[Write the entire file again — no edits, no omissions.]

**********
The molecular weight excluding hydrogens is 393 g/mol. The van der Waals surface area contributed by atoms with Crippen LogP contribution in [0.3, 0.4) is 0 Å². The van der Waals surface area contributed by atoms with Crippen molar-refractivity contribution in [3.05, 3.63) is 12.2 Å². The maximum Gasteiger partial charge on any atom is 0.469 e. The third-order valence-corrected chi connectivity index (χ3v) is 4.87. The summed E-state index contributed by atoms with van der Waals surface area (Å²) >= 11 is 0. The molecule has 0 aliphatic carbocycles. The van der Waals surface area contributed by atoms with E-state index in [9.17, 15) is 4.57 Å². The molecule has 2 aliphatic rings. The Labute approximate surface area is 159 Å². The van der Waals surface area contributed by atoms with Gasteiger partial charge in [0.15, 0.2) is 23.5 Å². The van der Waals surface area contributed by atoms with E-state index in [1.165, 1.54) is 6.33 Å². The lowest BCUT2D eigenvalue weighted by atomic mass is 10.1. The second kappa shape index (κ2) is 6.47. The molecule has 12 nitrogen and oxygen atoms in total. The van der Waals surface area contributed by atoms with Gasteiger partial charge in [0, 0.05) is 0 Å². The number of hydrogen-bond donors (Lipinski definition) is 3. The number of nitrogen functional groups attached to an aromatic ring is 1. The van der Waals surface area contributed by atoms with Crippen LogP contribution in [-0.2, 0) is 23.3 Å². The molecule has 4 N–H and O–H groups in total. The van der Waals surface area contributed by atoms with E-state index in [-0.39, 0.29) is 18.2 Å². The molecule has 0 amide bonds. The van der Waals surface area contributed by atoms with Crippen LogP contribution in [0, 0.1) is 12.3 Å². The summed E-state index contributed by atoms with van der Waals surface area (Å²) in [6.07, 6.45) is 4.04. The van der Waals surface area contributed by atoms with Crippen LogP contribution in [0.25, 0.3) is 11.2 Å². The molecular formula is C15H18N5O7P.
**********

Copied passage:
The molecular weight excluding hydrogens is 393 g/mol. The van der Waals surface area contributed by atoms with Crippen LogP contribution in [0.3, 0.4) is 0 Å². The van der Waals surface area contributed by atoms with Crippen molar-refractivity contribution in [3.05, 3.63) is 12.2 Å². The maximum Gasteiger partial charge on any atom is 0.469 e. The third-order valence-corrected chi connectivity index (χ3v) is 4.87. The summed E-state index contributed by atoms with van der Waals surface area (Å²) >= 11 is 0. The molecule has 0 aliphatic carbocycles. The van der Waals surface area contributed by atoms with E-state index in [9.17, 15) is 4.57 Å². The molecule has 2 aliphatic rings. The Labute approximate surface area is 159 Å². The van der Waals surface area contributed by atoms with Gasteiger partial charge in [0.15, 0.2) is 23.5 Å². The van der Waals surface area contributed by atoms with E-state index in [1.165, 1.54) is 6.33 Å². The lowest BCUT2D eigenvalue weighted by atomic mass is 10.1. The second kappa shape index (κ2) is 6.47. The molecule has 12 nitrogen and oxygen atoms in total. The van der Waals surface area contributed by atoms with Gasteiger partial charge in [0, 0.05) is 0 Å². The number of hydrogen-bond donors (Lipinski definition) is 3. The number of nitrogen functional groups attached to an aromatic ring is 1. The van der Waals surface area contributed by atoms with Crippen LogP contribution in [-0.2, 0) is 23.3 Å². The molecule has 4 N–H and O–H groups in total. The van der Waals surface area contributed by atoms with E-state index in [-0.39, 0.29) is 18.2 Å². The molecule has 0 amide bonds. The van der Waals surface area contributed by atoms with Crippen LogP contribution in [0, 0.1) is 12.3 Å². The summed E-state index contributed by atoms with van der Waals surface area (Å²) in [6.07, 6.45) is 4.04. The van der Waals surface area contributed by atoms with Crippen LogP contribution in [0.25, 0.3) is 11.2 Å². The molecular formula is C15H18N5O7P.